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Dr. Andrew Rynne
MD
Dr. Andrew Rynne

Family Physician

Exp 50 years

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Had quad by-pass surgery, ultrasound showed blockage, no stent in non functioning kidney. Should i be concerned?

My husband has had quad by-pass surgery and has had stent put into 1 of his kidneys, which now not functioning at all! They haven't removed the kidney and said they wouldn't unless it became a problem. My question is - he just went in day surgery to have a stent put into the good kidney. Ultrasound showed blockage, but when the Dr went to put cath in they said it wasn't has bad as they originally thought - so they didn't insert the stent. Should we be concerned - maybe get a 2nd opinion??
Thu, 18 Apr 2013
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Internal Medicine Specialist 's  Response
hi
Treatment options for the control of hypertension in patients of RENAL ARTERY STENOSIS(RAS) with atherosclerotic bilateral renal artery includes both medical and interventional therapy. Interventions aimed at preserving renal function in patients with bilateral renal artery stenosis

Antihypertensive drugs — For hypertension control, we recommend an ACE inhibitor or angiotensin II receptor blocker , often in combination with diuretic . Chlorthalidone is the preferred thiazide diuretic, but a loop diuretic (eg, furosemide or torsemide), may be required in patients who have chronic kidney disease with a significantly reduced glomerular filtration rate. Long-acting calcium channel blockers and beta blockers are also effective .

Interventional therapy — Percutaneous transluminal angioplasty with stenting is the preferred nonsurgical intervention. Three randomized trials, all with serious flaws, found no improvement in blood pressure, renal, or cardiovascular outcomes in patients with atherosclerotic renal artery stenosis who were treated with percutaneous transluminal angioplasty and stent placement.

We agree with the 2005 ACC/AHA guidelines on the management of peripheral artery disease, which recommended percutaneous transluminal angioplasty with stenting for ostial atherosclerotic lesions in patients who have clinical clues suggesting that the renovascular disease is likely to be responsible for hypertension that is not well controlled with optimal medical therapy

Based upon the available data, we recommend not performing percutaneous transluminal angioplasty in patients who do not meet these criteria because the likelihood of benefit is small and the risk of procedural complications is relatively high.
We agree with the 2005 ACC/AHA guidelines, which recommended surgery in patients with atherosclerotic renal artery stenosis who have clinical indications for revascularization, particularly if they have multiple small renal arteries, early primary branching of the main renal artery, or require aortic reconstruction near the renal arteries for other indications (eg, aneurysm repair or severe aortoiliac occlusive disease)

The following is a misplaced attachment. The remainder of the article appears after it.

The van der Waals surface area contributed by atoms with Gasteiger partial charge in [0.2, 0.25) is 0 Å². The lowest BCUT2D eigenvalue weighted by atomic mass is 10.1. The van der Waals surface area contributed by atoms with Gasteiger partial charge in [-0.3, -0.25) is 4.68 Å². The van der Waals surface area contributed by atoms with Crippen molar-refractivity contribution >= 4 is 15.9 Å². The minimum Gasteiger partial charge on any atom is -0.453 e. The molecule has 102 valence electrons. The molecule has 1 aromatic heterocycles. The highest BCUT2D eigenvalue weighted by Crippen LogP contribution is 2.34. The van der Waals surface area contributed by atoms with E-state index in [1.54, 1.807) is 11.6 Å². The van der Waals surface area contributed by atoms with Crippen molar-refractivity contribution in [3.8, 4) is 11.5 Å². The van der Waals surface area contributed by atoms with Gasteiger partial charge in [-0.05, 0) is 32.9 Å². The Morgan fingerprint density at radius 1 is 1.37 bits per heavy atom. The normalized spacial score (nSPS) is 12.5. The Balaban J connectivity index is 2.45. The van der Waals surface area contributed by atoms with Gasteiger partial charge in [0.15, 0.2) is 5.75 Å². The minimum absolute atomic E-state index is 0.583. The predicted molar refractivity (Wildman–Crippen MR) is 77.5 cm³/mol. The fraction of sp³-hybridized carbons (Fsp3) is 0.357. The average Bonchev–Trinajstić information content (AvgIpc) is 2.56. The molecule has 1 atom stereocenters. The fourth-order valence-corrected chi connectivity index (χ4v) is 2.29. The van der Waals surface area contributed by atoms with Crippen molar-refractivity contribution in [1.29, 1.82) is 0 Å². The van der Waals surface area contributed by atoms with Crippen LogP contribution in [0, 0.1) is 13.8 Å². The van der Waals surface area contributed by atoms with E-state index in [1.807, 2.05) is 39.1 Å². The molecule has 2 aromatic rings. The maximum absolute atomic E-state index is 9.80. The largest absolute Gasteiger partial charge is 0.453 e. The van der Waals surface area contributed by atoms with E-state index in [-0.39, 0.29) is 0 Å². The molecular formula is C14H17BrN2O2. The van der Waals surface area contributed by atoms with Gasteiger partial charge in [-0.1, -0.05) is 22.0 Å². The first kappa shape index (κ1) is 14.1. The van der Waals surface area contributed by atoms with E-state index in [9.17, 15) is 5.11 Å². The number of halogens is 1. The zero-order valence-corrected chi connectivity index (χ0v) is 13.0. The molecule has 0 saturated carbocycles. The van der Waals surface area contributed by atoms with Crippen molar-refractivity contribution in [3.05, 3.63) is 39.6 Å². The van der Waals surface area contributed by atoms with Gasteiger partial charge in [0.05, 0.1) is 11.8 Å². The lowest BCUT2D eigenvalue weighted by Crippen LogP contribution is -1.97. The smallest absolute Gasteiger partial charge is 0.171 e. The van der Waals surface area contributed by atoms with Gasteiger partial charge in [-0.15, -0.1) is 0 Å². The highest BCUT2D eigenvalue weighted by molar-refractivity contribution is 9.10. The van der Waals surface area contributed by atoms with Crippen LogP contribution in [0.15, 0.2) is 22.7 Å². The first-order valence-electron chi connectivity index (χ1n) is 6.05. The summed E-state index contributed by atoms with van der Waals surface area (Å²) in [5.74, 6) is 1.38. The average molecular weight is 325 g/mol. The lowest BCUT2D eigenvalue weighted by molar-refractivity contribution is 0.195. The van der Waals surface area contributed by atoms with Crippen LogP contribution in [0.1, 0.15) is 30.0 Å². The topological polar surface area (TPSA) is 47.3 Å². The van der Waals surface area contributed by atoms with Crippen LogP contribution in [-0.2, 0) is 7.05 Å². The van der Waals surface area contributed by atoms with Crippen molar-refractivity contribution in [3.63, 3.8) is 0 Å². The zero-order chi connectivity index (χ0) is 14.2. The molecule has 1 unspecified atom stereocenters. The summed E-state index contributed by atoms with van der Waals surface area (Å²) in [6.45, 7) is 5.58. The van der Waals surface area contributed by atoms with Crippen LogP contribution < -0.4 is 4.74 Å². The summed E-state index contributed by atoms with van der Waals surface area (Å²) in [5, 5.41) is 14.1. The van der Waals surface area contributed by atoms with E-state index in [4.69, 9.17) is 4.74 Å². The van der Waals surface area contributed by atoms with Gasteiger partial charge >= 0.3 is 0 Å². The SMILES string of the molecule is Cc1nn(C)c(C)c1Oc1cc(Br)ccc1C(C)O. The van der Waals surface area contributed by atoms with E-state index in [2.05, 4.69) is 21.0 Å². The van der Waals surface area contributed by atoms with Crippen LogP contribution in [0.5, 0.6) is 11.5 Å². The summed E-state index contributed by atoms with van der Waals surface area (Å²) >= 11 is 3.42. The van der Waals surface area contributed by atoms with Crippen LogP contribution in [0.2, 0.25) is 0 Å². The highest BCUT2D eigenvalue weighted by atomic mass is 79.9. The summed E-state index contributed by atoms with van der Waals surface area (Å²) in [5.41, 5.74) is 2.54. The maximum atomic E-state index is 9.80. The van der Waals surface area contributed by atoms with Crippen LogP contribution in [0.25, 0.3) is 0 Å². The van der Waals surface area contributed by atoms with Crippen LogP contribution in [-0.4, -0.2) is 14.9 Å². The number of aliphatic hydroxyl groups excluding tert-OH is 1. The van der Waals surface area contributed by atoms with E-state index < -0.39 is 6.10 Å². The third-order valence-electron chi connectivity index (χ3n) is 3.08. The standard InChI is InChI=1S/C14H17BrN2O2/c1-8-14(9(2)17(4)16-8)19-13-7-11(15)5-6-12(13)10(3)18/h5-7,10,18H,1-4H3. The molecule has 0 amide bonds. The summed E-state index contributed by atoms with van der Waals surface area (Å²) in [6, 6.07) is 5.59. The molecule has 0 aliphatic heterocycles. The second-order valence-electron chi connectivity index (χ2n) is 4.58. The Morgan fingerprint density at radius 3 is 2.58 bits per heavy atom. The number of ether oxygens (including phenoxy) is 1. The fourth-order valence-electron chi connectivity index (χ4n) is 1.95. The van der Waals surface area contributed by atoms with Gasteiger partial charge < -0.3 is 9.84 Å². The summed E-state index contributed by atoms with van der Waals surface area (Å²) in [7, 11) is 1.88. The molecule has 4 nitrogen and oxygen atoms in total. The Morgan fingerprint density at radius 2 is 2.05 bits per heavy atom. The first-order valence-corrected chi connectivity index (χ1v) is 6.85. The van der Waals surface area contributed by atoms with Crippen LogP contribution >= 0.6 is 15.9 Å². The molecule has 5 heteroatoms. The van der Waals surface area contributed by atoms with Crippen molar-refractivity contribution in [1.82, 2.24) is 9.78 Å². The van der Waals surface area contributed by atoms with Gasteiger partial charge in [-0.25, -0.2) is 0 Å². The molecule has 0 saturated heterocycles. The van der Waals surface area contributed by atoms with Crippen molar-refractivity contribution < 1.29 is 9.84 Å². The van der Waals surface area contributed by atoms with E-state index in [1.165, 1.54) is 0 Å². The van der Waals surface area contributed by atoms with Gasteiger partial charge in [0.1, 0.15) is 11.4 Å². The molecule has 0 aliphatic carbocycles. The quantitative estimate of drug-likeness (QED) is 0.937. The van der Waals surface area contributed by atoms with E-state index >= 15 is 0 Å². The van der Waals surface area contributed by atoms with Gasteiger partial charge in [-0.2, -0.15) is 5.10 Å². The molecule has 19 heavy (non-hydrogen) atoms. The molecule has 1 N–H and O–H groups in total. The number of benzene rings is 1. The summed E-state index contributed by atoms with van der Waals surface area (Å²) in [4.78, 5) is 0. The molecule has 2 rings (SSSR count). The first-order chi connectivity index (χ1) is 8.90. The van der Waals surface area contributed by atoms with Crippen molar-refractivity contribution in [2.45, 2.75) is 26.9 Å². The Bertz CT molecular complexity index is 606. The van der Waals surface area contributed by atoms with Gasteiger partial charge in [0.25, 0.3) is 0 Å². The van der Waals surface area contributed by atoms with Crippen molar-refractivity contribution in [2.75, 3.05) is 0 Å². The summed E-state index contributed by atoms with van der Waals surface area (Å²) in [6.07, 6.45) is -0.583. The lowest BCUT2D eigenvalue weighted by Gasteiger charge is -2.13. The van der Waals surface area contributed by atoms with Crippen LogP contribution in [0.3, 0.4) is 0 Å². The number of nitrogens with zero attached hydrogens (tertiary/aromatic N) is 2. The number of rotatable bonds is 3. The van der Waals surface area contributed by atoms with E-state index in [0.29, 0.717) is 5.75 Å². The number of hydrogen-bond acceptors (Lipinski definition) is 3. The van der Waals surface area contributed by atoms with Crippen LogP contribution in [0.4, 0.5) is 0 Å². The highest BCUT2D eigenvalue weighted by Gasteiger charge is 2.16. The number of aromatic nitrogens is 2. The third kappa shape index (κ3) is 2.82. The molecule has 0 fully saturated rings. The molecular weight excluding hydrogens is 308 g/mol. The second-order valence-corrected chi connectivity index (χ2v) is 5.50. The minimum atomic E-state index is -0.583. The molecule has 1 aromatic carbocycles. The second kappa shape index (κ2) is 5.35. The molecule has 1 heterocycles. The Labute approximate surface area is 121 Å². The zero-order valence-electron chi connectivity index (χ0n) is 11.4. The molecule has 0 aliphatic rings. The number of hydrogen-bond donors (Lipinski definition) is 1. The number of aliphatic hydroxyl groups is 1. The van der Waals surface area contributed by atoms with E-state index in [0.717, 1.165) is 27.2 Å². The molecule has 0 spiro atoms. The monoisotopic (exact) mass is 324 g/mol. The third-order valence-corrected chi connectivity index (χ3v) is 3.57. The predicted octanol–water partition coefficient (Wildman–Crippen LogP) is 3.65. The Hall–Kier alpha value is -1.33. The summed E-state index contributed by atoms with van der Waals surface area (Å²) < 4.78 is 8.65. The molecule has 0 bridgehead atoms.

take care
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Cardiologist Dr. Anantharamakrishnan's  Response
Hi friend,
Welcome to Health Care Magic

I presume - the other stent is related to the renal artery? not in ureter!?
Unless the obstruction is significant, a stent may not be appropriate and hence the decision /
In ultra sound, one sees the shadow / in intervention, the actual substance.....
A second opinion will certainly clarify...

Take care
Wishing speedy recovery
God bless
Good luck
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Had quad by-pass surgery, ultrasound showed blockage, no stent in non functioning kidney. Should i be concerned?

hi Treatment options for the control of hypertension in patients of RENAL ARTERY STENOSIS(RAS) with atherosclerotic bilateral renal artery includes both medical and interventional therapy. Interventions aimed at preserving renal function in patients with bilateral renal artery stenosis Antihypertensive drugs — For hypertension control, we recommend an ACE inhibitor or angiotensin II receptor blocker , often in combination with diuretic . Chlorthalidone is the preferred thiazide diuretic, but a loop diuretic (eg, furosemide or torsemide), may be required in patients who have chronic kidney disease with a significantly reduced glomerular filtration rate. Long-acting calcium channel blockers and beta blockers are also effective . Interventional therapy — Percutaneous transluminal angioplasty with stenting is the preferred nonsurgical intervention. Three randomized trials, all with serious flaws, found no improvement in blood pressure, renal, or cardiovascular outcomes in patients with atherosclerotic renal artery stenosis who were treated with percutaneous transluminal angioplasty and stent placement. We agree with the 2005 ACC/AHA guidelines on the management of peripheral artery disease, which recommended percutaneous transluminal angioplasty with stenting for ostial atherosclerotic lesions in patients who have clinical clues suggesting that the renovascular disease is likely to be responsible for hypertension that is not well controlled with optimal medical therapy Based upon the available data, we recommend not performing percutaneous transluminal angioplasty in patients who do not meet these criteria because the likelihood of benefit is small and the risk of procedural complications is relatively high. We agree with the 2005 ACC/AHA guidelines, which recommended surgery in patients with atherosclerotic renal artery stenosis who have clinical indications for revascularization, particularly if they have multiple small renal arteries, early primary branching of the main renal artery, or require aortic reconstruction near the renal arteries for other indications (eg, aneurysm repair or severe aortoiliac occlusive disease) take care